Is Twitter's Geolocation Tool A Privacy Landmine?


Twitter's upcoming geolocation feature has many social networking mavens cheering, but as with Google Latitude before it, some industry observers are raising concerns about security and privacy when the tweeting multitudes begin advertising their exact locations to followers.

"This feature would make the top 10 list of things a thief most wants to see on Twitter," Rob Enderle, principal analyst at Enderle Group, told TechNewsWorld Friday.

"For instance, if the feature is on because you want people to know where you are vacationing, people will also know you are away from your home and that your stuff is relatively unprotected," Enderle said.

Twitter said this week that geolocation applications built by developers who will soon have access to a special API from the company will be delivered on an opt-in basis to end users of the microblogging service. Tweeters will have to switch on such apps themselves and even if they do, their exact location won't be stored for an "extended period of time," according to Twitter.

Geolocation apps many not be available yet on Twitter, but the story sounds remarkably similar to Google's rollout of a Google Maps add-on for mobile devices called Latitude back in February. As with the proposed Twitter tool, Google Latitude users have to switch on the service to be "seen" by followers, right down to their precise GPS location.

But even if such services are opt-in, privacy advocates remain concerned about the prospect of delivering such intimate information across the Internet. When Google Latitude first came out, Dan Olds, principal analyst at Gabriel Consulting Group, questioned whether employers might use the tool to track employees' movements -- essentially forcing workers to switch on Latitude in what could amount to a major invasion of privacy.

"What about the employer who makes it a condition of employment that employees allow themselves to be tracked?" Olds said at the time of Google Latitude's release. But the analyst seemed much more positive about Twitter's similar plans.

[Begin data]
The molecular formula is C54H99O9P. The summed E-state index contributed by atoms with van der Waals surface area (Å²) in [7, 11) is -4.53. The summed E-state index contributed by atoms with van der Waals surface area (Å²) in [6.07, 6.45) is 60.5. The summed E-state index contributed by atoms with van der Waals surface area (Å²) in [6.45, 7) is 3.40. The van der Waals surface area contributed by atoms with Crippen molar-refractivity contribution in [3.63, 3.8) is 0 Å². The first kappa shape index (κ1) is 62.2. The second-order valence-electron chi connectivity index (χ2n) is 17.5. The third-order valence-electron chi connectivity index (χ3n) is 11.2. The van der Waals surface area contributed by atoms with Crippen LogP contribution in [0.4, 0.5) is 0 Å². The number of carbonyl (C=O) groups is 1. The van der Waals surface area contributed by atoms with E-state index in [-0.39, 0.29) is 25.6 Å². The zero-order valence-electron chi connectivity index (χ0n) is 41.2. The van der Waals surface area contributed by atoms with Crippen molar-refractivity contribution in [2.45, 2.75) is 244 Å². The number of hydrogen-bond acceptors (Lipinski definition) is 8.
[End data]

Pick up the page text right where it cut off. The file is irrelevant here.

"The thing with the Twitter deal is that it's much more obvious that it's opt-in. That's crucially important," he said.

Twitter, headquartered in San Francisco, maintains that adding "latitude and longitude to any tweet" will layer on important contextual information "at an event like a concert or even something more dramatic like an earthquake." That may be so, but there may be a flip side to such a feature, said Olds.

To take one recent, highly publicized example of Twitter's usefulness for spreading information quickly about on-the-ground events -- this summer's "Green Revolution" over Iran's contested presidential election -- and the dangers around the proposed tool become evident, he said. In the case of grassroots protests like those in Iran, tweeters might not want authorities to know their precise location as they disseminate information to their followers.

"If you're somebody who's commenting in an Iranian riot, you're probably going to want to have the option to opt out of the location identifier," Olds said, adding that the vagueness about how the feature would work remained somewhat troubling. If it works off cell phone triangulation, the analyst said, "there is a specter that even if it can be turned off, it could be turned on from a central location."

Then there's the generational issue. Another TechNewsWorld source, Randy Abrams of security software vendor ESET, said younger people enamored with social networking might not be aware of the kinds of trouble that can arise from advertising your physical location to the world at large.

"There's a new generation that has no concept of privacy," Abrams told the Web site, noting that he himself would not turn such a feature on.